Sophie McKay in action during the AFLW Academy training session on January 19, 2024. Picture: AFL Photos

EVER dreamed of becoming an elite footballer?

26 of the top draft prospects have been given the chance to learn footy’s greatest secrets, through the AFLW National Academy program.

The Academy meet multiple times over the year for camps, where the players get to train at AFLW clubs and learn from stars like Nina Morrison and Georgie Prespakis about what it takes to be the best.

The 2024 crop could be a 'super draft', with highly talented trio East Fremantle’s Zipporah ‘Zippy’ Fish, Gippsland’s Ash Centra and Gold Coast Academy’s Havana Harris all in the frame for the top spot.


"I like to play fast – that’s one of my strengths, my speed," Fish said in the new Inside the AFLW Academy documentary.

Fish loves nothing more than "hitting up a leading target", but there’s one teammate that rivals her in that area.

When asked about which Academy player is the best to watch, Fish was quick to respond.

"Probably Ash Centra," Fish said.

"She’s a bit like me, a very good kick."

Carlton father-daughter prospect Sophie McKay echoed Fish’s sentiments about Centra.

"She’s just so classy with the ball," McKay said.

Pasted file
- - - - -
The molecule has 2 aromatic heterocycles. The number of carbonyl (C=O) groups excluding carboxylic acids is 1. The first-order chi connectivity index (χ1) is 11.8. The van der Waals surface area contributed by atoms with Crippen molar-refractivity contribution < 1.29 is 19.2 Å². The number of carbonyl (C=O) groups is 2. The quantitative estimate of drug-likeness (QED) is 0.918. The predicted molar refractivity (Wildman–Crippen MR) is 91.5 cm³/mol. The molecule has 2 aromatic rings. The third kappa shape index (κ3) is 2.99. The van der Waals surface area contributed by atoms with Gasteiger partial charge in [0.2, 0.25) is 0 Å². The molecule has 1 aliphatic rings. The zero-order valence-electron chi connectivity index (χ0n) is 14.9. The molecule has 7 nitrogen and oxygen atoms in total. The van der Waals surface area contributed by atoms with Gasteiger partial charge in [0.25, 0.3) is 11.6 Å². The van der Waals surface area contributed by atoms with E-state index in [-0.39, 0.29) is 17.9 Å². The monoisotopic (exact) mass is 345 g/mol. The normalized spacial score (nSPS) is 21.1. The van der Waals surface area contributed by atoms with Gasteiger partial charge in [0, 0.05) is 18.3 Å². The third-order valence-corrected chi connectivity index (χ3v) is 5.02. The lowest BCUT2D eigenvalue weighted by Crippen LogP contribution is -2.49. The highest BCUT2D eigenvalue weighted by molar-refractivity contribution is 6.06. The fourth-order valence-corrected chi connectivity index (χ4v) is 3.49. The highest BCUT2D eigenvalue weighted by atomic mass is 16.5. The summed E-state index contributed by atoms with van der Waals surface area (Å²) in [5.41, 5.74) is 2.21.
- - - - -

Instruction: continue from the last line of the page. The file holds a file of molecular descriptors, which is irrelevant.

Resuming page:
"She looks like she has so much time every time she gets the ball."

Ash Centra celebrates her goal during the AFL National Championships U18 Girls match between Western Australia and Victoria Country on August 19, 2023. Picture: AFL Photos

Sturt forward India Rasheed is another player who has turned kicking into an art form.

Rasheed could put on a clinic for set shot technique, with her ball drop and hand position straight out of a football textbook.

The Academy coaching staff spent plenty of time teaching the players the finer points of the game.

The midfielders worked on their handballing speed with two-time Brownlow Medallist Greg Williams.

The talented tall players like Harris learned a game-changing piece of ruck technique from ex-Tiger and Hawk Ty Vickery, who is now the head of the Oakleigh Chargers' girls program.

But perhaps the best secret was revealed by the Academy’s high performance manager Paul Sealey, who taught the girls the art of the 20m sprint.


 Sealey took the team through a number of different core and arm movements, but the most vital piece was the starting position.

"The timing gates are set up and your toe is right on the edge of the line," Sealey explained.

"What I'm going to do is put my opposite knee level with my laces, then I'm going to stand up."

"I get a nice little crouch and load my front leg, I load my back leg and I explode out."

The Academy will meet again for another camp early in April, where they'll face off against some high-level opposition to showcase their talent.